That leaves Argentina at the southern tip of South America. Why would that nation with its runaway inflation and history of defaults to Western Banks be interesting to BRICS nations? It is rich in minerals including the new critical elements like copper and lithium. Those minerals are apparently the future of energy since the West is desperate for them to make electric car batteries. Argentina also controls the strategic sea lanes around the tip of South America. Antarctica is also an up and comer, mineral-wise and Argentina is the closest land mass to it. So, South Africa controls the tip of Africa and Argentina controls the tip of South America. Both are members of BRICS.

Alfred Thayer Mahan viewed sea power, i.e., the ability to project military power via a navy—as critical to control of the oceans of the world, and by extension control of the coastlines and vital chokepoints of the oceans of the world. His book once again, is entitled The Influence of Sea Power Upon History, and was published in 1890. It was and is the bible of the U.S. Navy and many other navies of the world. The great sea power empires like Great Britain and Japan have all relied on it. Sea power is essential for trade in the modern world. A nation must protect its trade routes and coastlines to protect its commerce in an increasingly dangerous world.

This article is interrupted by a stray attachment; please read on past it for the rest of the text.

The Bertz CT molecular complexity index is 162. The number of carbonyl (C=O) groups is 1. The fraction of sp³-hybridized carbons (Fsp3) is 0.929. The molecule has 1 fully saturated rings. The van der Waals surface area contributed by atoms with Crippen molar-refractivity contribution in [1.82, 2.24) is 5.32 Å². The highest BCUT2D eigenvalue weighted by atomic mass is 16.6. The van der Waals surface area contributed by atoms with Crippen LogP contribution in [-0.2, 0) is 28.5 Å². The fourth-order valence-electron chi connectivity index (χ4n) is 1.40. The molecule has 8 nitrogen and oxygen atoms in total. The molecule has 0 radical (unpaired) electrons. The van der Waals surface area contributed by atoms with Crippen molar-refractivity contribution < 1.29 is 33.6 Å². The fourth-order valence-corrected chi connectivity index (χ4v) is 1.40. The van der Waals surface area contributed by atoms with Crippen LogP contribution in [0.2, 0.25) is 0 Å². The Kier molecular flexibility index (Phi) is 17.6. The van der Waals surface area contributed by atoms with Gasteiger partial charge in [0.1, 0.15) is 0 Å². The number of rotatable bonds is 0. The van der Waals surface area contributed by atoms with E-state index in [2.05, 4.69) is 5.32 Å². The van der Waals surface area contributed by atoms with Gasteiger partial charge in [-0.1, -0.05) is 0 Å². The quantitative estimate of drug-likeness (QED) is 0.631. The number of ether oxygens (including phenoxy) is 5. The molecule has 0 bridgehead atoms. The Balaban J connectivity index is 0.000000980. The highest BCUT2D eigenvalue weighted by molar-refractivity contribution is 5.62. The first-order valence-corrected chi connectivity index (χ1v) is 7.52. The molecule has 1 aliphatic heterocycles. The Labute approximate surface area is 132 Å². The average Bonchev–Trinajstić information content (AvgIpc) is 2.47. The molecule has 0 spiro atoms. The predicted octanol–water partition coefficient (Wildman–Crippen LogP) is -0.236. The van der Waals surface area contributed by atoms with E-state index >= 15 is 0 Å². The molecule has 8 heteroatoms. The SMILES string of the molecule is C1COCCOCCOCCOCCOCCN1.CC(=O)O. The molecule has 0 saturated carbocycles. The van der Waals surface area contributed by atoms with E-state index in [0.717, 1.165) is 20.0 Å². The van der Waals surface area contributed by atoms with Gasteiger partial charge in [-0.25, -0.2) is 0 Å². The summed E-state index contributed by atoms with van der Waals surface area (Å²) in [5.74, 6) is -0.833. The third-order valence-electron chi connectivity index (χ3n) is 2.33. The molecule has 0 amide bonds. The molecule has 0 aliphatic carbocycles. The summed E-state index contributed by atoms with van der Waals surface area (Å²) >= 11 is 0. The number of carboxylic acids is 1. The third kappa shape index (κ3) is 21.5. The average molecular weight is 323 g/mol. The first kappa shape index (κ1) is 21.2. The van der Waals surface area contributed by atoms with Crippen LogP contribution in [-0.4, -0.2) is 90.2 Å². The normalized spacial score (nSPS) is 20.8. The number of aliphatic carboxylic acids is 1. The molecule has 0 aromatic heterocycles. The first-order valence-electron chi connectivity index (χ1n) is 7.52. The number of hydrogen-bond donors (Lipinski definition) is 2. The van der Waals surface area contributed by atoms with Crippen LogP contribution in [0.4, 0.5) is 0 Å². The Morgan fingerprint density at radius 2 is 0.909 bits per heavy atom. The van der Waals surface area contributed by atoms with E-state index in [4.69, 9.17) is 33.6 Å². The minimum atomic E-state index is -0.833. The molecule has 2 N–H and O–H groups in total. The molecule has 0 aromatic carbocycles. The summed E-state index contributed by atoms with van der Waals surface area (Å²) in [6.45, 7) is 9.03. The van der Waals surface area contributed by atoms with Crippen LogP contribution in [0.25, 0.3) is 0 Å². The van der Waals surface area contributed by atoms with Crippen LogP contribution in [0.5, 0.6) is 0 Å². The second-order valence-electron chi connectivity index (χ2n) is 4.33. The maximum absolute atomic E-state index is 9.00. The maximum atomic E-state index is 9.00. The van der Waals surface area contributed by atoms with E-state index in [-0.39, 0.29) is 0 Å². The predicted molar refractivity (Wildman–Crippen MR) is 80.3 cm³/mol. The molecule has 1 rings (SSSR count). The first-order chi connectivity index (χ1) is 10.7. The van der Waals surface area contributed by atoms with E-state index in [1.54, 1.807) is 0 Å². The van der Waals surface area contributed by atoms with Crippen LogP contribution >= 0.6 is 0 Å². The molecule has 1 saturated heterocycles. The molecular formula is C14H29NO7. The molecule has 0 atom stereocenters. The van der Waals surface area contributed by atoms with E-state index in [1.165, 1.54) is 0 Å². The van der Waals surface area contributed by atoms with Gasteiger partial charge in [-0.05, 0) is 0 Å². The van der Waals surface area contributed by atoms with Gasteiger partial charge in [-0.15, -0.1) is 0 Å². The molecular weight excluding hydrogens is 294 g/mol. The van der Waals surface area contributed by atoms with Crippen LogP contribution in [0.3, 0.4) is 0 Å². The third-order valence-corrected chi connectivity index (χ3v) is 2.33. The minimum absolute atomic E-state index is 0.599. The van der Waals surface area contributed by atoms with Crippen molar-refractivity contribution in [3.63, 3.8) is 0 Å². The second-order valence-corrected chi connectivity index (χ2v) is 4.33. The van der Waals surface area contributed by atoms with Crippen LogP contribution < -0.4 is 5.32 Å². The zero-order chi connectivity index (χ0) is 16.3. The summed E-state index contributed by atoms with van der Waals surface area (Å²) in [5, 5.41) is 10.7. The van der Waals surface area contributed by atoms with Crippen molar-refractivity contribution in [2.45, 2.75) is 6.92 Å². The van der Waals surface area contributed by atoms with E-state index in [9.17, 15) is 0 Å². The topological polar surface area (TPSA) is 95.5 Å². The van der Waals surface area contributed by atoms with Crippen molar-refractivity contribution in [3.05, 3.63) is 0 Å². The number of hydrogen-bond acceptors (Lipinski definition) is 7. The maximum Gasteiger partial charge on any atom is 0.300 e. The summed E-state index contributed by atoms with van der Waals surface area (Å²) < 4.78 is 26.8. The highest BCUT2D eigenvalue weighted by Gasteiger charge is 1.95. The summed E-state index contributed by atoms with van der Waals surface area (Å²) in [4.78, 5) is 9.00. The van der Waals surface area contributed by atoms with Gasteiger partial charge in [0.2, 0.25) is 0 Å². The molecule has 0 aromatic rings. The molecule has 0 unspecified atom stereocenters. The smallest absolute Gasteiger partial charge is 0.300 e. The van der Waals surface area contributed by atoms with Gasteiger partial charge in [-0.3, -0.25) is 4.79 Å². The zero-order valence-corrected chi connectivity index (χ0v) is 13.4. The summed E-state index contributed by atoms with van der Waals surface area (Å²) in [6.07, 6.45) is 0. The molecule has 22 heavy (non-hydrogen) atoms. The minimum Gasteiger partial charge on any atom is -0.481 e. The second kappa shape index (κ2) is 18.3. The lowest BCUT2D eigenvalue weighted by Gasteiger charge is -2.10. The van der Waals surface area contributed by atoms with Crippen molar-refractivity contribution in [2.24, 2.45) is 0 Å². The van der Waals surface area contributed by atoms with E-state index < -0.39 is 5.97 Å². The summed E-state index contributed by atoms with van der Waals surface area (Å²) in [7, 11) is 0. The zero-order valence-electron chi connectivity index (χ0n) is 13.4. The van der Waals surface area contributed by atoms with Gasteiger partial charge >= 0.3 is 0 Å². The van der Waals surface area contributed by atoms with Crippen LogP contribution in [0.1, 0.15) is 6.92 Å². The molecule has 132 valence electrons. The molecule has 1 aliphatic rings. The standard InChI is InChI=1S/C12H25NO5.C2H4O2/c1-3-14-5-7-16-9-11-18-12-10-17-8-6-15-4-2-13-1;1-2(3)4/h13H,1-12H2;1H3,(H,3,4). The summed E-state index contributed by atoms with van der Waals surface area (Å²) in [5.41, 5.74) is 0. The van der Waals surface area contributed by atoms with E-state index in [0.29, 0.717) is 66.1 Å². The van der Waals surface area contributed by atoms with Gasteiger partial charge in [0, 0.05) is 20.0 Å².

BRICS as a military alliance

Should you read Mahan’s book, you will see that military power is the first derivative of a nation’s industrial power. If there is no strong industry at home, it is impossible to develop and maintain a powerful military force. Countries who refuse to industrialize, who deindustrialize, or who ship their industry to cheap labor countries will not long remain militarily powerful. This new BRICS-OPEC alliance is laid out and strategically planned to dominate the sea lanes across the world. Those sea lanes have been under the control and protection of the U.S. Navy since World War ll. But now a new force has arisen to challenge that dominance.